1. Evaluate the model: If customer transaction patterns have changed, assessing patterns in customer sensitivity would help to identify better ways to charge. If customers are sending smaller amounts but more frequently or if they are grouping together their transactions and sending larger amounts, a re-think of the distribution of total fees between transfer fee and FX mark-up may benefit both remittance companies and senders. For instance, a lower fee may be charged for the lower transaction amounts while a higher fee charged for the larger transaction amounts.
  2. Differentiate: Given the rise of multiple pay-in and pay-out methods, and
    changes seen in remittance flows, analyzing where key changes are occurring and differentiating accordingly would also help target these changes effectively. For example, money-sending between the UAE to the Philippines (Lower-Middle Income Country/Lower-Middle Income Country, likely staple remitting) is very different from the US to UK (High Income Country/High Income Country, more discretionary remitting). Segmenting a service offering by geography or recipient country, by staple vs. discretionary remittances, and by pay-in/pay-out methods are options for remittance companies to consider.

Generating customer value through lifecycle

  1. Acquire: First, promotions are a proven way for remittance companies to acquire new customers – particularly in the digital world. Offering first-send-free, or better exchange rates are options that could encourage use of your platform. Referral programs offered by the likes of Wise (previously TransferWise) which enable senders to earn money for inviting friends via email (e.g. “Earn 75 GBP for 3 friends”)  are effective ways to build a loyal customer base while generating the all-important word of mouth publicity in the remittance industry. For a remittance company, when designing the acquisition promotion, it is important to consider what kind of customers to attract and consequently the factors important to these customers to ensure that the acquisition investment is well spent.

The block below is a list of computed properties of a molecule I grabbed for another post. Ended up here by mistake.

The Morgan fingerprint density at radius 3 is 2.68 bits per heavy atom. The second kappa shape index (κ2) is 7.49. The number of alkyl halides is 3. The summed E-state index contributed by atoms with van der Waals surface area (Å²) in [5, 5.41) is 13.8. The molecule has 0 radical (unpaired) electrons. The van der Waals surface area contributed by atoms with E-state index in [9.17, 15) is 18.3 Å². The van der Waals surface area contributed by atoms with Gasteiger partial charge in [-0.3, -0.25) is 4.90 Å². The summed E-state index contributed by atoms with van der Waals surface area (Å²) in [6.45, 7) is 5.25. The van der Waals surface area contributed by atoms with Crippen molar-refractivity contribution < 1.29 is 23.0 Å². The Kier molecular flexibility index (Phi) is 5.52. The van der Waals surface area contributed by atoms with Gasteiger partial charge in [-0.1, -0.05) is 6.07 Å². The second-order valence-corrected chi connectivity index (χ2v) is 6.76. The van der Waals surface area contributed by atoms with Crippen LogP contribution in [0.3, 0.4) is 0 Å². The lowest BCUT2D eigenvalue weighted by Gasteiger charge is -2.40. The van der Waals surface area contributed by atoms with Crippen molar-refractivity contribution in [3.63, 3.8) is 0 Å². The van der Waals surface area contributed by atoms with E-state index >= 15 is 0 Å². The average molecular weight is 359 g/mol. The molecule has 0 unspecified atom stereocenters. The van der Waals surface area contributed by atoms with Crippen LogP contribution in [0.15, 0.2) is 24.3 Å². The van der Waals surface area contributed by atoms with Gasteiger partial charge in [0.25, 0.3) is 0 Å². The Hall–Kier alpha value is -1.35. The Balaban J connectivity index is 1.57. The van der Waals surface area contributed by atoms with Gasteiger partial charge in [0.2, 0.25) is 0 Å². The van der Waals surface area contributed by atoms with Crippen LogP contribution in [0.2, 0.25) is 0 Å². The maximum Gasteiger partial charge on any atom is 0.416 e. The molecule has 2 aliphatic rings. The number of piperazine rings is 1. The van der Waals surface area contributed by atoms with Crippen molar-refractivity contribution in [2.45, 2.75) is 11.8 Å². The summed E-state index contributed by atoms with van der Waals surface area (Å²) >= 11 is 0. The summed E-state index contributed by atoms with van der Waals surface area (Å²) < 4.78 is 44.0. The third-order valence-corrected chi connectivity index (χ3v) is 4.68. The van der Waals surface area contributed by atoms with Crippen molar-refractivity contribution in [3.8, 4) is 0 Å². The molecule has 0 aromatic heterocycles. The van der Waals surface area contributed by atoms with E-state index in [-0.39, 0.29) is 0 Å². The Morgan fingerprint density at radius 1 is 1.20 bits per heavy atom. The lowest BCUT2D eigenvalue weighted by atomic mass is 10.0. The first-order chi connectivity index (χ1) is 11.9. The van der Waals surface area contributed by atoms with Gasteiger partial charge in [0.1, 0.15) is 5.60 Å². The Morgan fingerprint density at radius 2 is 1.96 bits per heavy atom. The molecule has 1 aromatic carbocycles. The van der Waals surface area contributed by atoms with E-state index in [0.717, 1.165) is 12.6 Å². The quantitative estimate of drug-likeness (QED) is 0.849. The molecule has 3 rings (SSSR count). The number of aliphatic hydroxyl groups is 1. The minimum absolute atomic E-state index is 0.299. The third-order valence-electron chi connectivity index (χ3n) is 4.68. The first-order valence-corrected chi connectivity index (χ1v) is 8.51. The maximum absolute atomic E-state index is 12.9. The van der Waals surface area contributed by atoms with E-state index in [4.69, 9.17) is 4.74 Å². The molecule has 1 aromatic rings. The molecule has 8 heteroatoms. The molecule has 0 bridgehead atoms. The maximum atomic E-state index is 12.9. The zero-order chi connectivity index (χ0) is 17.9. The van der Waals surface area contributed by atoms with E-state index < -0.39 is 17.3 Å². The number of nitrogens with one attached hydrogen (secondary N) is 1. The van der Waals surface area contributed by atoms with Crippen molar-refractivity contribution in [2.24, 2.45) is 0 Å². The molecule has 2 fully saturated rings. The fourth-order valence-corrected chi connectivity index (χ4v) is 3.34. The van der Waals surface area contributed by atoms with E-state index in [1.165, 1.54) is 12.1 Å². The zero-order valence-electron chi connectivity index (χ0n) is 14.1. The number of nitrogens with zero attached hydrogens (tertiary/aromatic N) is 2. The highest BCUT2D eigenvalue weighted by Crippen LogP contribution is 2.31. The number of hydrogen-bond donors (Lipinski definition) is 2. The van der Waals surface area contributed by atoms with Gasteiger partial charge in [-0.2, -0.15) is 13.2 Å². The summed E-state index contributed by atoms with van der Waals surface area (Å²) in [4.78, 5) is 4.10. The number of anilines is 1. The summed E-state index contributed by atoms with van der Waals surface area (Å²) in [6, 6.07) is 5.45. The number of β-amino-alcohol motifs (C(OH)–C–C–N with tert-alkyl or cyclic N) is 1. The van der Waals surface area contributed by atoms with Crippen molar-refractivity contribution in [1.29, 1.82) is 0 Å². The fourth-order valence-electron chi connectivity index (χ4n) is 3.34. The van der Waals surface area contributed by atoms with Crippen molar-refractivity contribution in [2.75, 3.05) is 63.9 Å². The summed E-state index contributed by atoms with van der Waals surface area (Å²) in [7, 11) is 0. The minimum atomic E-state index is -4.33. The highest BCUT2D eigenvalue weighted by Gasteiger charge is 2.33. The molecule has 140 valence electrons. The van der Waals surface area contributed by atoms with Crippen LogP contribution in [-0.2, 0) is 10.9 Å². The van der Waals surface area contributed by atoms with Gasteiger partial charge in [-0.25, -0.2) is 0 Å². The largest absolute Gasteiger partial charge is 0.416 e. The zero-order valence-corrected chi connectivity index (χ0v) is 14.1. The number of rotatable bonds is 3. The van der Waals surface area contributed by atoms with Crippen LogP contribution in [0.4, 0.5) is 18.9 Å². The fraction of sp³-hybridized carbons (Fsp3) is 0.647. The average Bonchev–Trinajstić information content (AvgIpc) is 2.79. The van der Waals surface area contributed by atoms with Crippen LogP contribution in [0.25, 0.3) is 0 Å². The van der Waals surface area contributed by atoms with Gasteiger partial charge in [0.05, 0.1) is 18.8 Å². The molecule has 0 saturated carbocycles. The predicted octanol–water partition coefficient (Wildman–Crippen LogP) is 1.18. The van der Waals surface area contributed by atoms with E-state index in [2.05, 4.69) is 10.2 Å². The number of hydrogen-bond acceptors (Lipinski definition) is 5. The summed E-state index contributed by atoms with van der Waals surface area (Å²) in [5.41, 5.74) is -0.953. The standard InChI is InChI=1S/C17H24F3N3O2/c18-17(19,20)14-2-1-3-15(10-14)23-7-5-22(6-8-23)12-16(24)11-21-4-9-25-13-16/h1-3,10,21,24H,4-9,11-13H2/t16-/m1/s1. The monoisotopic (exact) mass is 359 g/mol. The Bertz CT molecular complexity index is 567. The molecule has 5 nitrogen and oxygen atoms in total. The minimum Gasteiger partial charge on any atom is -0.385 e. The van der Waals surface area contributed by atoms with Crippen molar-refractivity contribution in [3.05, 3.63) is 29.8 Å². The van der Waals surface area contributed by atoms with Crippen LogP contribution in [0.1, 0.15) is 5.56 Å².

2. Retain: For a mid-term solution, operators can think of enhancing their commercial model. The atypical model in the industry has been a pay-as-you-go one where customers pay for each transfer. Instead, remittance companies can think about innovating the model to drive repeat business and customer “stickiness”. Examples might include offering a subscription solution to send funds at a more favorable FX rates or to make transfer-fee-free transfers. It might be something as simple but effective as pre-pay for a certain number of transactions to get a discount. As with acquisition offers, it is again important to understand customer behaviors and preferences to ensure well-calibrated and effective offers.
  3. Engage: Finally, in the long term, building out and offering a loyalty program can help engage customers to boost both acquisition and retention. Think of credit card points or miles: such programs reward payment for spend on a particular card, which then becomes habit. Similarly, you could imagine a world where customers get “points” with each remittance payment dollar, to build up and earn free transfers or other rewards. A win-win for transfer companies and for customers. Here again, setting up the “earn and burn” factors and rate are both equally important for a successful scheme.

Despite the dip in remittance flows since the COVID-19 pandemic, there are clear signs of resilience in this market. In fact, the lower-than-expected slowdown in flows indicates an opportunity for remittance companies: by adapting their pricing strategies and preparing to better retain and sustain customer value, MTOs can better serve their customers in the new landscape.